Acute Kidney Disease
Acute kidney disease is sudden loss of kidney function. It results from short-term conditions that can cause sudden shut-down of kidney function or as the final phase of end-stage chronic kidney failure. Causes of acute kidney failure are:
- prerenal failure, which is a decrease in blood flow to the kidney, caused by heart failure; low blood volume due to injury, shock or severe dehydration; overuse of diuretics (water pills); and narrowing or blockage of the arteries that supply blood to the kidneys (renal artery stenosis);
- internal damage to the kidneys, from chronic kidney failure and/or from acute causes such as infection, or toxic exposures or overload (including from drugs such as antibiotics or chemotherapy);
- and postrenal failure, which results from urinary-tract obstructions (to the urinary drainage tact of the kidney) from such causes as kidney stones or bladder obstruction due to prostate enlargement or blocked urinary catheter.
To diagnose acute renal failure, doctors will look for fluid retention, decreased urine output, heart or lung abnomalities and urea and creatinine in the blood. Radiologic studies may help to confirm the condition.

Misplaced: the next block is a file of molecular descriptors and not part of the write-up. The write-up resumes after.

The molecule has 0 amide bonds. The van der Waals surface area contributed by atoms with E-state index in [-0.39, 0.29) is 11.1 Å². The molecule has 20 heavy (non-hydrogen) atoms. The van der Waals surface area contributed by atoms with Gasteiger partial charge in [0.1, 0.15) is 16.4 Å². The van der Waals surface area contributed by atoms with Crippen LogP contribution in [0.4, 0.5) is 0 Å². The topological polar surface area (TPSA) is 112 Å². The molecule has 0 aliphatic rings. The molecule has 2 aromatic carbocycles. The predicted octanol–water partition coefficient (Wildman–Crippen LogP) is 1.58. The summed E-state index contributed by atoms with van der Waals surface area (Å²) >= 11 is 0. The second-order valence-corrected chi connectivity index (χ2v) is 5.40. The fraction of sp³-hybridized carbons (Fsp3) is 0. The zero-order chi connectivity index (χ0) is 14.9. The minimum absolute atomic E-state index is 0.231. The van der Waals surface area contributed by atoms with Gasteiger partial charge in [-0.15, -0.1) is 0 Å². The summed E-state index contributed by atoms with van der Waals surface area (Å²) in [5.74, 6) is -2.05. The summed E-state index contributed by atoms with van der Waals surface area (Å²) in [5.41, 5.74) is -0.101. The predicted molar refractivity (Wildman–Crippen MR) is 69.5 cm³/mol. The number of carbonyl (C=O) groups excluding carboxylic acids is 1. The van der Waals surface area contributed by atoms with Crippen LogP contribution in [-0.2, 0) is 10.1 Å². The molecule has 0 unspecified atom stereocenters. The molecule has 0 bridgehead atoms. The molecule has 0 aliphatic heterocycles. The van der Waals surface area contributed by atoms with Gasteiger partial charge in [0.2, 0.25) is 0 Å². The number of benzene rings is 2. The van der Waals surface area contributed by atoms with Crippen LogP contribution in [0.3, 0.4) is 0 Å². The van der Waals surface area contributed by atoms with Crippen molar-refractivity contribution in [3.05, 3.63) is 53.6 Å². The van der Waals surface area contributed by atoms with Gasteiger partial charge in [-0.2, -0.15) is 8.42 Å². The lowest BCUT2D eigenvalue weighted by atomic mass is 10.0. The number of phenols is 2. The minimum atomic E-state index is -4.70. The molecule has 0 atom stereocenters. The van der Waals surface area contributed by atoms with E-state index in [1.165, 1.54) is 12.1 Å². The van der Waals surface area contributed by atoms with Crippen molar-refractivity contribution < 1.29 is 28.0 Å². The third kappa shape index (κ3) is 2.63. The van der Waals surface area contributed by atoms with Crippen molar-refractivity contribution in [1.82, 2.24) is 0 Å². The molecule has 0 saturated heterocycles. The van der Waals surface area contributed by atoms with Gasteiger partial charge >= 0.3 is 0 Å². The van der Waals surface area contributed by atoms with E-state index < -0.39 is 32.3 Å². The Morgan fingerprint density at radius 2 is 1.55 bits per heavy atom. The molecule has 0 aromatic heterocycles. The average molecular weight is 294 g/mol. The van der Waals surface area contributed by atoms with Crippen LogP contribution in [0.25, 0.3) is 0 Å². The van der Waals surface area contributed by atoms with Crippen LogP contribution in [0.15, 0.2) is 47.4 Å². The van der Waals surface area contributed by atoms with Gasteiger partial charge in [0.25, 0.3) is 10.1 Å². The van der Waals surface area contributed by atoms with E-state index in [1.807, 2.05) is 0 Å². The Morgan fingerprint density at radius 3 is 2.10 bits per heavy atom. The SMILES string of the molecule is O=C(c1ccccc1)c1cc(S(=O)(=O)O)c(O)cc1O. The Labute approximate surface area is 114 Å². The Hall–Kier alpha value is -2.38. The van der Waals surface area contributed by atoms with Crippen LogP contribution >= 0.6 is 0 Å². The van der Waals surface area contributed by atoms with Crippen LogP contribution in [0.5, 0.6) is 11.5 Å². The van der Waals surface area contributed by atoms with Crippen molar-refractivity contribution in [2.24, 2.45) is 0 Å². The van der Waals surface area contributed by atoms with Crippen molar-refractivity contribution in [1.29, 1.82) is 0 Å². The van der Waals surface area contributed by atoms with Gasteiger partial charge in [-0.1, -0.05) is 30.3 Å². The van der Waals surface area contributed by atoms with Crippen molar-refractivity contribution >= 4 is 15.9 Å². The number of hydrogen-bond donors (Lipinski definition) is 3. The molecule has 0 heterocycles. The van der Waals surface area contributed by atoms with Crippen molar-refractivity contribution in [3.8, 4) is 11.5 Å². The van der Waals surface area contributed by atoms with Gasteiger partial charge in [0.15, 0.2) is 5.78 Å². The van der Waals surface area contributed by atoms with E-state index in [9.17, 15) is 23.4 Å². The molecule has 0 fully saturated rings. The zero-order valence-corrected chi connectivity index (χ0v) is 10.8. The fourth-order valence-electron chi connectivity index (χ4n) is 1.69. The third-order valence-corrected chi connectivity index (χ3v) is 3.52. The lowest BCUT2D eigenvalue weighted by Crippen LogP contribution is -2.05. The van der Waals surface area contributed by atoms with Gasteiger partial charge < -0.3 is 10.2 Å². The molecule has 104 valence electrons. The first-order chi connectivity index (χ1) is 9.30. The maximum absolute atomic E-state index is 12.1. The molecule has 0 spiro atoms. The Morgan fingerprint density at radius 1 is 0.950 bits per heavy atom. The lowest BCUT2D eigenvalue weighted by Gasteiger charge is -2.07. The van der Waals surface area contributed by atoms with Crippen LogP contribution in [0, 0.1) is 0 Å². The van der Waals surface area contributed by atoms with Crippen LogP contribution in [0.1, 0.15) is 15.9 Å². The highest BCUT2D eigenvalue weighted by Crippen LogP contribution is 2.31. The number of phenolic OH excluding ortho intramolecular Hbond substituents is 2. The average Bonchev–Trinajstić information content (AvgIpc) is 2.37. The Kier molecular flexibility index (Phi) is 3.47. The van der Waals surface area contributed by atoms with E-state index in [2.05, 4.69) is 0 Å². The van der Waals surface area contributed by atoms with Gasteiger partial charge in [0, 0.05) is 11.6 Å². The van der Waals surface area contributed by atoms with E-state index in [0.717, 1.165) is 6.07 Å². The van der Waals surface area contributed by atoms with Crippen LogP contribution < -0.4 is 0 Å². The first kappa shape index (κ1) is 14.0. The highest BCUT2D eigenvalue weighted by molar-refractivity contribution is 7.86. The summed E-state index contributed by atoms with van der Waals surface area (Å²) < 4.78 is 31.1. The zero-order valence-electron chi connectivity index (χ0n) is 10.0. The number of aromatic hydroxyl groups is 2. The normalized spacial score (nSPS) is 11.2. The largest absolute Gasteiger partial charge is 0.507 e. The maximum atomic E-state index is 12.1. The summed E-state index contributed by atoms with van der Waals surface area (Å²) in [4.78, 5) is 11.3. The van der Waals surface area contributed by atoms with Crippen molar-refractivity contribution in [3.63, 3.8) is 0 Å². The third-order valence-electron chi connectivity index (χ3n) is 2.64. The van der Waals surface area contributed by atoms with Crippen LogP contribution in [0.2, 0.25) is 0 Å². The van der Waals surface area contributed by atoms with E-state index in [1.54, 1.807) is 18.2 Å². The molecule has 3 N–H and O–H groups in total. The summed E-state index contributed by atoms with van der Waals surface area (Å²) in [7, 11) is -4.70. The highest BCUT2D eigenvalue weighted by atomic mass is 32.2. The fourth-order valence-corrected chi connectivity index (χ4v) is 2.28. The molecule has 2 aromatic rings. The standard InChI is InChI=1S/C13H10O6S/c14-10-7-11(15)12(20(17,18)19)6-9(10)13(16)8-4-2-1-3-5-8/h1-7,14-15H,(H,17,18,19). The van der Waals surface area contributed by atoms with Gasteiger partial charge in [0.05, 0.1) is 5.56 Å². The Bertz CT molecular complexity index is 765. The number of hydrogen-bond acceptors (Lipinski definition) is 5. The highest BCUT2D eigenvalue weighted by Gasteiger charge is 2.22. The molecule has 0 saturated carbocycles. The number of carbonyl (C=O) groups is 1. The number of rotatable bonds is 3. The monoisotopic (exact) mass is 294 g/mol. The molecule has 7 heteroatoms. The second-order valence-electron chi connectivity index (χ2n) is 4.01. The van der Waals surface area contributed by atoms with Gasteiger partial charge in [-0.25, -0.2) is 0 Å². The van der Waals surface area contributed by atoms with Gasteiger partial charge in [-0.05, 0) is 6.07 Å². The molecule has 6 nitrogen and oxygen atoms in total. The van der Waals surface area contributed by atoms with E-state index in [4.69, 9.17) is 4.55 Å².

Immediate treatment may include intravenous therapy and medications to adjust and maintain fluid balance and blood pressure. If possible the nephrology team will treat the cause of failure, including any vascular or urinary blockages, sometimes with the help of interventional urology or radiology. As needed, Lourdes nephrologists institute dialysis immediately for acute kidney failure.
If the damage is not chronic and the cause correctible, kidneys will usually return to function over a period of weeks or months. If the patient suffers from end-stage damage to the kidneys, the nephrology team will help the patient pursue the kidney transplant process. Acute kidney injury can also sometimes occur temporarily in the presence of ongoing chronic kidney failure, or it can increase a patient's risk of eventually developing chronic kidney failure.